cleek -- that's lovely. Wow.

Fletcher DeLancey -- thank you for ID-ing #10! I'll adjust the list shortly.

And Fletcher -- glad you delurked!

Also, I was going to call #4 the Everglades, but I wasn't sure, and one of my Florida relatives wasn't either. She thought it might be Louisiana.

Delurking for a second here - while I put off getting to work owing to election day nervousness - to chime in. I recognized South Sister & Mt. Ranier in an instant, having resided in the PNW for 25 years now. As for the swamp shot, I'd bet dollars to donuts it was taken at the cypress-laden end of Caddo Lake, which spans the TX-LA border.

I can also confirm the Manhattan shot;it was taken from here, although with a drone so the viewpoint is elevated above street level.

Thanks for the distraction!

Thanks for delurking, worn. Don't be a stranger.

And I should also have thanked Kit Mason for proposing Portland Head. I had kind of dismissed Maine as a possibility, because in the darkness of the video I didn't think the coastline was rugged enough. But your suggestion made me rethink that hunch.

#12 is the Hernando de Soto bridge in Memphis, looking toward Memphis. Here's a view from the bridge itself.

some personal happy places from my neck of the woods.

Salem Harbor, from the old customs wharf.

Same place, looking the other way.

Marblehead MA, looking back at downtown from the harbor.

Essex bay, from behind the old Farnham house.

If I'm not mistaken, Gloucester Harbor, from up on the Magnolia side.

Pioneer Valley MA, basically the Connecticut River valley between the Berkshires and the hills of central MA.

Another Pioneer Valley view.

Evocative and beautiful pictures, russell. They make me feel nostalgic for places I've never lived. Thanks for gathering them.

The big ship in the Salem Harbor pictures is the "Friendship", a recreation of a tall ship from when Salem was the premier US port for the China trade.

A good friend of my wife and I, a retired physicist who had worked at CERN on the big collider, taught himself celestial navigation from Bowditch's "Practical Navigator", and then taught it to the crew of the Friendship.

Everybody needs a hobby!

He's since passed on, but ship is still here. They just re-installed the masts after it had been through an extensive re-build.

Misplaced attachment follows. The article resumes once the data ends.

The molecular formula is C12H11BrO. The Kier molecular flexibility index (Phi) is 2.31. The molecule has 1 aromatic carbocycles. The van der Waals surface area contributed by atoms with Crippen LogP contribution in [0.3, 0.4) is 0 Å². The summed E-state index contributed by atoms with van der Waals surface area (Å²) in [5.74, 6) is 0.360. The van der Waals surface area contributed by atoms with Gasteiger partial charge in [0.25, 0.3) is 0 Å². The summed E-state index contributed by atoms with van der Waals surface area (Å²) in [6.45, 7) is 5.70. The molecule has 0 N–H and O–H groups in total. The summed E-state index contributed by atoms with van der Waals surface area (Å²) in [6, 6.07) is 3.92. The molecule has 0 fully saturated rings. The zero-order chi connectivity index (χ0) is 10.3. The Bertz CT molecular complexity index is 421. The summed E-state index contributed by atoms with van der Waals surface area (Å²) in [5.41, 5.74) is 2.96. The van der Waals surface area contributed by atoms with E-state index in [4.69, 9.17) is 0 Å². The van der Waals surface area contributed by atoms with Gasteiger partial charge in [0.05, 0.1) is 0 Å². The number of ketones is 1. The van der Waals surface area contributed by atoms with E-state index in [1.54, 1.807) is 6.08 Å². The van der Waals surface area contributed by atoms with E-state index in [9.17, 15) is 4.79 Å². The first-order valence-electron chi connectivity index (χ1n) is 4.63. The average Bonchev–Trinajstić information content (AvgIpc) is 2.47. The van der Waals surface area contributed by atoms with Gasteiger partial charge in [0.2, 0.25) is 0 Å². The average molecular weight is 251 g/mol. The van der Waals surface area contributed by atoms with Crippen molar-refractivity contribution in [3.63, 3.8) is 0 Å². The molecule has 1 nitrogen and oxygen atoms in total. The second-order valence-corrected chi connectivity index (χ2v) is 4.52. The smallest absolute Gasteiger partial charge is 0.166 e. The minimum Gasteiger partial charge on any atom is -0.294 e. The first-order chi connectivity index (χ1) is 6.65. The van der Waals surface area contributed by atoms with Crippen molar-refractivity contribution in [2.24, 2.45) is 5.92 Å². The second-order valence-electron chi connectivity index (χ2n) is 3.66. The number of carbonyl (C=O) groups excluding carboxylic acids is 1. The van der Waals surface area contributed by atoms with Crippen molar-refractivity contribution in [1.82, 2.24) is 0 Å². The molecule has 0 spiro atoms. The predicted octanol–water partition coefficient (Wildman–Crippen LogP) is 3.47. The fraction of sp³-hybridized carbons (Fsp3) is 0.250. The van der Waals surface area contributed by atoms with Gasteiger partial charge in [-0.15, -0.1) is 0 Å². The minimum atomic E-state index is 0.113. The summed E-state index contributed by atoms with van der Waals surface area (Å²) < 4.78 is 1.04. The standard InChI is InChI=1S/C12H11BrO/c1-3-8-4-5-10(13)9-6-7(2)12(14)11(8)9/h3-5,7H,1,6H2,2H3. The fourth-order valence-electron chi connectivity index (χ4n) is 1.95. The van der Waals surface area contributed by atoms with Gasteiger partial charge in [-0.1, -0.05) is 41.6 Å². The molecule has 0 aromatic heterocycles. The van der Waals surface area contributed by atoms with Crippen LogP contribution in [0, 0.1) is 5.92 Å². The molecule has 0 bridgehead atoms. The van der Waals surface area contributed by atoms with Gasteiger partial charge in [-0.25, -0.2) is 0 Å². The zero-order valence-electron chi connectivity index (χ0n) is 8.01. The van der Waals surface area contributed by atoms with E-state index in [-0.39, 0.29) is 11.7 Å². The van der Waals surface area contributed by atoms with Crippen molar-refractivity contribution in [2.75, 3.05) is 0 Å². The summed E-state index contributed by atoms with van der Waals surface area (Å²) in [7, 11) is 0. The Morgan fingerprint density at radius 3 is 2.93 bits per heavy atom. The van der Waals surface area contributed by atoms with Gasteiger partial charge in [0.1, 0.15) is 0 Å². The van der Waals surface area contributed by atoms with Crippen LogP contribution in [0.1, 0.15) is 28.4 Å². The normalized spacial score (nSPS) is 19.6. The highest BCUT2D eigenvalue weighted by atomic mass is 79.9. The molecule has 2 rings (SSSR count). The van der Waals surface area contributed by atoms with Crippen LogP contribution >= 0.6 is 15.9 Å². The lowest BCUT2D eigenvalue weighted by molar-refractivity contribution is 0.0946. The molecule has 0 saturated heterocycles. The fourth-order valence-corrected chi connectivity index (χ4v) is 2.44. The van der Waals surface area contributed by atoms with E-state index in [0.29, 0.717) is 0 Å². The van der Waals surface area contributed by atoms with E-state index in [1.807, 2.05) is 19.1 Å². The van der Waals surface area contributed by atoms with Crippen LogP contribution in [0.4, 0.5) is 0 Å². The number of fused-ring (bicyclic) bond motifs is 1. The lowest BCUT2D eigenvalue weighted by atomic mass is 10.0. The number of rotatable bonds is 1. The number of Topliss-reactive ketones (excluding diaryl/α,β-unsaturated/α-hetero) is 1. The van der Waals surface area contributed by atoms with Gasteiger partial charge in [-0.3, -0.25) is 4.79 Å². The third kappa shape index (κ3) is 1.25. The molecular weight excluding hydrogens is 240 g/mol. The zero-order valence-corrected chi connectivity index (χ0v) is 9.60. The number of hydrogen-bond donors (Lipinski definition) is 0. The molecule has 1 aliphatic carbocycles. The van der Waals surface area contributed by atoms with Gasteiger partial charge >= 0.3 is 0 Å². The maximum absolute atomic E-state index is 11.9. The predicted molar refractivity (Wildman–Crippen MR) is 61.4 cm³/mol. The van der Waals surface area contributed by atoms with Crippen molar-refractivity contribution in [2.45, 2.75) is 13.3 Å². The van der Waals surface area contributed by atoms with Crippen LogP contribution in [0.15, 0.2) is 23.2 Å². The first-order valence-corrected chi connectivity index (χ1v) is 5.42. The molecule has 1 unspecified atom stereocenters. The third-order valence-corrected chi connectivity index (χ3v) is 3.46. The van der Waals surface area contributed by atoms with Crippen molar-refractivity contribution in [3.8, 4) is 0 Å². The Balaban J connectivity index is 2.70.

Cape Ann (the big bump in northeast MA) and the Connecticut river valley are pretty much top of my list for favorite places.

#11: Harbor Springs MI

A few of my favorite shots taken at my places:

Hills by campus with Super Blood Moon eclipse:
https://assets2.ello.co/uploads/asset/attachment/3060705/ello-optimized-4a64a6cb.jpg

Hiking trails 6 miles away at Crystal Cove:
https://assets0.ello.co/uploads/asset/attachment/4295117/ello-optimized-a3f3b667.jpg

Hiking in Joshua Tree:
https://assets2.ello.co/uploads/asset/attachment/2869606/ello-optimized-058e4757.jpg

Super bloom above Escondido:
https://assets1.ello.co/uploads/asset/attachment/5651355/ello-optimized-13650d3b.jpg

Top of Trail Ridge in Rocky Mountain National Park:
https://assets1.ello.co/uploads/asset/attachment/3067921/ello-optimized-5deea81a.jpg

Priest, jack lecou, nous: thanks....

Google satellite view of #7.

Verify your Comment

Previewing your Comment

This is only a preview. Your comment has not yet been posted.

Working...
Your comment could not be posted. Error type:
Your comment has been posted. Post another comment

The letters and numbers you entered did not match the image. Please try again.

As a final step before posting your comment, enter the letters and numbers you see in the image below. This prevents automated programs from posting comments.

Having trouble reading this image? View an alternate.

Working...

Post a comment

Your Information

(Name is required. Email address will not be displayed with the comment.)

Blog powered by Typepad